A giant pantomime spectacular is exactly what’s needed to bring in some festive cheer and offer laughter for all the family. That’s exactly what ‘Jack and the Beanstalk’ delivers. Headlined by ‘Strictly Come Dancing’s professional dancer-turned-judge Anton Du Beke, the show is a riotous collation of silly songs, painful puns and colourful costumes. It’s all set to live music and has an extra-special 3D giant thrown in for good measure.
Following the traditional fairytale story, Jack Trot (Anton Du Beke), his girlfriend Princess Jill (Rhiane Drummond), brother Silly Simon (Lloyd Hollett) and mother Dame Trot (Darren Machin) fall upon hard times and have to sell their beloved animals at the market fair, including prize-winning cow Daisy (“Aaaaaaaaaah!”). When Jack is swindled by the machinations of the evil Mrs Blunderbore (Rachel Izen), he has only a handful of beans to show for it. But when a magic beanstalk grows outside their house, it provides a route up to Cloudland where our heroes can rescue the kidnapped Princess and face the terrible giant.
In keeping with time-honoured pantomimic tradition, the plot matters not one jot, and the production is really a showcase of highly entertaining set-pieces that play to the performers’ strengths. With the considerable talent on offer, there’s plenty to dazzle the audience. Whilst this is only Anton Du Beke’s second pantomime season, he’s already found his feet, especially in the dance routines he performs with quick steps and his trademark beaming smile. Where his singing and conviction on the lines is sometimes wanting, Du Beke more than makes up for it with an innocent, likeable personality and a mixture of quick wit and good grace when things go wrong. Having said that, pantomime is the medium where wobbles are forgiven, and most trained actors would struggle to deliver some of the devilishly difficult tongue-twisters in this script.
Although Du Beke will draw in the crowds and put bums on seats, it’s Lloyd Hollett as his brother Silly Simon who steals the show. He’s the one tasked with interacting with the audience by providing adults with innuendo whilst keeping the children’s attention on what’s happening on the stage. That takes consummate skill, and Hollett meets this requirement and then some. Outrageously funny is the best way to describe him, with a verbal dexterity that is truly breathtaking in parts. His rapid delivery of convoluted songs, throwing jokes and impressions into the mix (including – and this made my night – Leonard Rossiter as Rigsby), Hollett is a tornado of energy and infectious humour. It’s worth seeing the show for Hollett alone. His banter with the kids who came onto the stage to sing the final song nearly brought the house down.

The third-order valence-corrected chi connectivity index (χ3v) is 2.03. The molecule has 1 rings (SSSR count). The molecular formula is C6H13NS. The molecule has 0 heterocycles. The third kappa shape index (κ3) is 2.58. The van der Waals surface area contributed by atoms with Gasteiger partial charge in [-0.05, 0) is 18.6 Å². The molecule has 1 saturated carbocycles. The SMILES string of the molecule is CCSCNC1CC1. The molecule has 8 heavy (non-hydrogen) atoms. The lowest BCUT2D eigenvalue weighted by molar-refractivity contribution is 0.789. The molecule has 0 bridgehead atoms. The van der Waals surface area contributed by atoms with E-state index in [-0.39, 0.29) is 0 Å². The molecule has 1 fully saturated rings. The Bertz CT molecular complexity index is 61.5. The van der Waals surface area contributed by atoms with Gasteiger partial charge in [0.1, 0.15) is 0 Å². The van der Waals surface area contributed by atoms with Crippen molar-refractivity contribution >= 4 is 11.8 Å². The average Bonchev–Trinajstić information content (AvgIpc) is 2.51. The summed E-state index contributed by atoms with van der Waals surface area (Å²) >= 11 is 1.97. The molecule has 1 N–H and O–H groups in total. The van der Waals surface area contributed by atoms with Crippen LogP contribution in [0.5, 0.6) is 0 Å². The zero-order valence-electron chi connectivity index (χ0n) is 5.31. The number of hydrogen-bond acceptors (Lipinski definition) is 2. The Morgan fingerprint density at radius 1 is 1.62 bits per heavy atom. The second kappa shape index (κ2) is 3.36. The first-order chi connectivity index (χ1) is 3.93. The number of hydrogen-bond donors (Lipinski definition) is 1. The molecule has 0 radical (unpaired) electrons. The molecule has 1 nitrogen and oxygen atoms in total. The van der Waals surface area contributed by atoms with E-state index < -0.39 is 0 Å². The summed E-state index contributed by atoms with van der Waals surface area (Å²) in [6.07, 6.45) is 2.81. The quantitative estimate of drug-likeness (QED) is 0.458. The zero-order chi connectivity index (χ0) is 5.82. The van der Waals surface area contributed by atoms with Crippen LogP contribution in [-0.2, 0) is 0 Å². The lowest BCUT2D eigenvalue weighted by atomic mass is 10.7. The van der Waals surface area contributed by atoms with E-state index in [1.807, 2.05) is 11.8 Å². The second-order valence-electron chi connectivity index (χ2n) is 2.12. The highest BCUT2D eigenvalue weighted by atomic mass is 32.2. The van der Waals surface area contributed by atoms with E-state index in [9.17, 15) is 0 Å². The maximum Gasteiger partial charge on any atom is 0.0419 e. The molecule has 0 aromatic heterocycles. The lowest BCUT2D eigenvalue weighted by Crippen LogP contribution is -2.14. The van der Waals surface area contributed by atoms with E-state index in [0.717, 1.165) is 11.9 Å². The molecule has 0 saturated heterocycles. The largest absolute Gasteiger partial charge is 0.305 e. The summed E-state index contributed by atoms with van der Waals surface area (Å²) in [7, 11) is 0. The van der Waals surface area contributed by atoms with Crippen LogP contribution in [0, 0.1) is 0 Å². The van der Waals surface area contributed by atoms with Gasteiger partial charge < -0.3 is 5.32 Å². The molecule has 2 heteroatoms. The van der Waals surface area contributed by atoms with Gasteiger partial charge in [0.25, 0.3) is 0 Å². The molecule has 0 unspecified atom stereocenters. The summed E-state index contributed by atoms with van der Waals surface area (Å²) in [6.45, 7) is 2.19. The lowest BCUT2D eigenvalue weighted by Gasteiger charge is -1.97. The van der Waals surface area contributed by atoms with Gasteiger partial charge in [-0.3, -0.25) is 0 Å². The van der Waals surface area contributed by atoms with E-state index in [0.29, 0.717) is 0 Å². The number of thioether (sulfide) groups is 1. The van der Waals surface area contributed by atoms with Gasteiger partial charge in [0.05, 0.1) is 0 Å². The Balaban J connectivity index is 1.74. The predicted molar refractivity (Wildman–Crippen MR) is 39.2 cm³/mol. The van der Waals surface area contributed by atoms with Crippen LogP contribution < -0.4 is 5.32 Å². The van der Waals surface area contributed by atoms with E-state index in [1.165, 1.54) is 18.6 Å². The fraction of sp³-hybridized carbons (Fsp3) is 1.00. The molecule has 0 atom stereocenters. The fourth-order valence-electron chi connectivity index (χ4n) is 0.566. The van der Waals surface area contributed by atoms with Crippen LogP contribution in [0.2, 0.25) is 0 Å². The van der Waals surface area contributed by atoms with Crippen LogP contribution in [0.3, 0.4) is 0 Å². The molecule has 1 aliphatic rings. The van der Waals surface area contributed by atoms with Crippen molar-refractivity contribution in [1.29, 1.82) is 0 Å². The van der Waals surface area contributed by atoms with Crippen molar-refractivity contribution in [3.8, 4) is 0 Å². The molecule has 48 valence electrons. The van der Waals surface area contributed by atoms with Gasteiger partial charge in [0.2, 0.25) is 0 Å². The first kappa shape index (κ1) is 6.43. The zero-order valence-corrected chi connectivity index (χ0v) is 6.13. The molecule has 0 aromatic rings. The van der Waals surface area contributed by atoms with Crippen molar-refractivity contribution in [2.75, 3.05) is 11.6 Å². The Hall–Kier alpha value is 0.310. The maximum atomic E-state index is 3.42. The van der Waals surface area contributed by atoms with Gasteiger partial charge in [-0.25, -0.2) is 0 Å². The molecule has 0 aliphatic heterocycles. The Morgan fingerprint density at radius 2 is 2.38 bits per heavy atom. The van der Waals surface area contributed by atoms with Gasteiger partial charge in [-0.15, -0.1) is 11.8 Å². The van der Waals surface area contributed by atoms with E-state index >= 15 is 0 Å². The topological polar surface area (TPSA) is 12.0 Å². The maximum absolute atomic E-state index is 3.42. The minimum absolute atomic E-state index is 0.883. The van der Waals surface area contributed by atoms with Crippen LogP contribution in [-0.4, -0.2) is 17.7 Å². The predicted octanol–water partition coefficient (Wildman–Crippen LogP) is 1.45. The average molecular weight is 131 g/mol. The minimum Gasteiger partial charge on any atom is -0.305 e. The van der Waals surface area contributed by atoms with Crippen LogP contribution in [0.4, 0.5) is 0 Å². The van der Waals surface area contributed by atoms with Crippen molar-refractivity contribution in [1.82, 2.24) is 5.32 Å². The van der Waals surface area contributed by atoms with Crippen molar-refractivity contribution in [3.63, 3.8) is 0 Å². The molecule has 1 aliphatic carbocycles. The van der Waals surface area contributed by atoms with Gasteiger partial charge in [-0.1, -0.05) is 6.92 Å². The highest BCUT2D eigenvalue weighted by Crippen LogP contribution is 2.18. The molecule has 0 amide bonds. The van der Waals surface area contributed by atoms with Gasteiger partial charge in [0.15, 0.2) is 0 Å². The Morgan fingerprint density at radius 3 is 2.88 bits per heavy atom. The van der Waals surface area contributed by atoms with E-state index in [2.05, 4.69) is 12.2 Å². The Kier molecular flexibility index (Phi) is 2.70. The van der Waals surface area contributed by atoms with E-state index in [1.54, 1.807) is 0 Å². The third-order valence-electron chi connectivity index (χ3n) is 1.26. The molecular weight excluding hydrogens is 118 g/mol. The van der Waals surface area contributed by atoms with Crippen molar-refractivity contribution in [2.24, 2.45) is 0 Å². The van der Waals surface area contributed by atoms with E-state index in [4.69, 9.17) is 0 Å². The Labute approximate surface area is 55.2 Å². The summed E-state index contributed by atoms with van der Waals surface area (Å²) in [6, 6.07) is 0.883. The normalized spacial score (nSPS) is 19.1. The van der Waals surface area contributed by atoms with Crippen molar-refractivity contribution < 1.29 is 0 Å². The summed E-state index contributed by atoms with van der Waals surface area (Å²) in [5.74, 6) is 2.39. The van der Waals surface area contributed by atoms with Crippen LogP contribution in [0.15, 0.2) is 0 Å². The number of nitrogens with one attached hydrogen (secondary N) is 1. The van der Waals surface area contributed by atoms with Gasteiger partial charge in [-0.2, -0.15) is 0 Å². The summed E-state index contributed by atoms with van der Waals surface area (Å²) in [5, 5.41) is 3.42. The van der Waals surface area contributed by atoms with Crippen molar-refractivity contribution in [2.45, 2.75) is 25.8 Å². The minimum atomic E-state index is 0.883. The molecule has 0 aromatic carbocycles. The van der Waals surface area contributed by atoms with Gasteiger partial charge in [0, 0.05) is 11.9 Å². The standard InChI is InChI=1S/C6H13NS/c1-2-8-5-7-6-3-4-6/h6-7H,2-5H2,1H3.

The other main performances are good: Rachel Izen provides boo-hiss villainy and a great range of withering facial expressions, whilst Rachel Spry’s earnestness as the fairy Mother Nature is a satisfying foil. Other aspects of the production also impress: the costumes are sensational and bright, especially those worn by Darren Machin as Dame Trot, whose creations become increasingly outlandish as the story progresses. A live band playing some well-loved rock songs (including Queen’s ‘Don’t Stop Me Now’) adds immeasurably to the thrill of live theatre. The ingenious 3D component becomes clear in the second act. Without too many spoilers, the packed auditorium filling with a crescendo of children screaming in part terror and part delight was a joy to behold. It’s those moments and Silly Simon’s jokes and fart gags that the kids will tell their friends and relatives about afterwards.
On the downsides, the production is still bedding in, but the cast is strong enough to reach an effortless rapport with one another once it has been tried out on just a few more live audiences. Rough edges are always forgiven in pantomime, but there were a couple of moments in the first act where the energy dropped and they should be ironed out. A few actors were a little off the pace and a touch slow on their cues, especially before the interval. The second act was stronger, except for when the curtain call took the audience by surprise as they were expecting a wedding scene. Our biggest regret is that the charming Rhiane Drummond is underused as Princess Jill, and deserves to have had a greater share of the action. All of this is more than made up for by a feel-good production that will tickle everyone’s funny bone. There are very few forms of entertainment remaining that are still willing to send itself up and gently mock wokery, so thank goodness for pantomime extending that invitation to laugh at life’s absurdities.
A few times in recent years we have left the panto with aching ribs, wiping away tears of laughter. This one isn’t quite up there with the very best of vintages, but it is nonetheless a solid and reliable table wine: big-hearted, deliciously funny and thoroughly entertaining. We laughed all the way through, and the young kids in the audience absolutely loved it. In the final analysis, their judgement is all that matters. If you’re craving more than mince pies and tinsel to get you in the Christmas spirit, catch ‘Jack and the Beanstalk’ at the Churchill Theatre before it closes on New Year’s Eve.
Cast: Anton du Beke, Lloyd Hollett, Rhiane Drummond, Rachel Spry, Rachel Izen, Darren Machin Director: Andrew Ryan Writer: Alan McHugh Theatre: The Churchill, Bromley Running time: 120 mins Performance dates: 4th to 31st December 2022 Buy tickets for ‘Jack and the Beanstalk‘